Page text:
You can find out more at the Vincent Wildlife Trust – mammals in Ireland section.

 

Drone Bumblebees

Male bumblebees, also know as drones as pretty transient. They don’t hang about for long. Once they leave their nest they fly around for a few weeks looking for females to mate with and then, job done, they just die off. It is the new females queens that will hibernate and start a new colony the following spring.

This year, drones of both Early Bumblebees and Heath Bumblebees are appearing earlier than expected here in Ireland. No one is quite sure why yet. It may be due to the strange weather we are experiencing, or it could be that these species are having two generations a year.

Many drone bees can be distinguished by the yellow hairs on their faces. The drone will often fly further than the females. So while this is the second year I have seen Heath bumble drones in my garden, I have yet to see a female Heath.

Heath Bumblebee

Heath Bumblebee (Bombus jonellus)

And I near forgot to add solstice greetings!!

June garden – Vegetables

The last two years I seem to have struggled getting the vegetable plot in order.  Just when I think I am getting things under control the weeds seem to take over!  Currently the autumn strawberries and the blueberries are somewhat overwhelmed with weeds

We’ve had a reasonable crop of purple sprouting broccoli and broccoli (which I started last autumn inside. Mange tout are cropping both inside and outside and broad beans are coming slowly.

The potatoes are doing well. Cabbages are suffering a bit of slug damage – how the slugs love them!  I surround them with broken egg shells which does help a little. Usually I can get some lettuce going early in the year,  but anything I have set outside this year has just vanished. So I’ll concentrate growing these tender leaves in the polytunnel.  Of course the weeds in the raspberry and blueberry beds are probably havens for slugs, and the recent damp weather doesn’t help either. We did watch a blackbird dismantle a slug the other day, but it did seem to have a problem with the slime.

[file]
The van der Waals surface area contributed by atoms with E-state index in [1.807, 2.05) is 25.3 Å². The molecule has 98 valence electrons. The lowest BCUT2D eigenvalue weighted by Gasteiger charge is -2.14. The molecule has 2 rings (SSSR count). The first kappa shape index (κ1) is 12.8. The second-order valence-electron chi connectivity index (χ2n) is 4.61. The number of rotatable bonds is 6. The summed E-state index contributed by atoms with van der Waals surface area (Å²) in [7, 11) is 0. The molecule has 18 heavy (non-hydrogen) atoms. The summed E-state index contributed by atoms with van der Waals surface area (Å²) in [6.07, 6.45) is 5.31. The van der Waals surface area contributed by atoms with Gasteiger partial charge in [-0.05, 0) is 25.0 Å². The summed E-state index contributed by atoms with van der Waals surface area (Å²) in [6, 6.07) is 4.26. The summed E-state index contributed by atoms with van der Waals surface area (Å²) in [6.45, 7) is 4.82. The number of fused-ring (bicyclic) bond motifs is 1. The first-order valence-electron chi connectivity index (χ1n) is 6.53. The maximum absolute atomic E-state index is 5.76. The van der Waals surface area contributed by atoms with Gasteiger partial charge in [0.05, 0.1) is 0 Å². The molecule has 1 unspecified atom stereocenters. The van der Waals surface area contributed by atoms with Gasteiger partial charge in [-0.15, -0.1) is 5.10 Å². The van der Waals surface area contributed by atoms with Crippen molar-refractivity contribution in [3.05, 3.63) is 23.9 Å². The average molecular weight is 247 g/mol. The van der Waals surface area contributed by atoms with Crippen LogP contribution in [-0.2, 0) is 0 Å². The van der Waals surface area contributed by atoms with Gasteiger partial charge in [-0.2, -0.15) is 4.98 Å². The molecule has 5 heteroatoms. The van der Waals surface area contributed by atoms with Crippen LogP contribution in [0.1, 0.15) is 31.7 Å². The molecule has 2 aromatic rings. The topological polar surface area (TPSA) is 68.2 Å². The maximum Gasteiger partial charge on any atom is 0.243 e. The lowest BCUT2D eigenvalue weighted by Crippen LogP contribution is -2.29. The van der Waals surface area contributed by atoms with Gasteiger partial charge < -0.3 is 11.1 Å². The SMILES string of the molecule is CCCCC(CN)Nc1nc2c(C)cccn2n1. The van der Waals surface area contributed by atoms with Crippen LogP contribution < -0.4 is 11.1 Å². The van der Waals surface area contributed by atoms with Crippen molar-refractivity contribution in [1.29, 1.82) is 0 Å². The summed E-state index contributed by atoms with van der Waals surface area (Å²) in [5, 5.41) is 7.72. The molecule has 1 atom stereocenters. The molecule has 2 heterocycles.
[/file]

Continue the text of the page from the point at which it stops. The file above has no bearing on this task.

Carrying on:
Leeks, onions, parsnip, beetroot, red and white cabbages, courgettes and runner beans are all planted out. I have the latter two planted in the tunnel too in case we don’t get a warm summer. In the greenhouse, I have just recently planted tomatoes and cucumbers.

So if I can just keep on top of the weeds and slugs it will all be fine!

 

Lost without friends

Combining two weekly photo challenges – Lost and Friend – I decided to do a post on how lost we would be without our friends the bees. Anyone who drops by here regularly will know that I am just a little bit passionate about bees, and in particular, bumblebees. What is there not to like; cute, clever, industrious and they pollinate so many of our flowers and crops.

Bees are every gardeners friend – we’d have no runner beans, strawberries, tomatoes, courgettes or fruit like apples without them doing the work of pollinating. Going further afield – do you enjoy a cup of coffee in the morning or a bar of chocolate? Well without bees you’d have neither. It is estimated that the production of more than three-quarters of world crops depend on insect pollinators!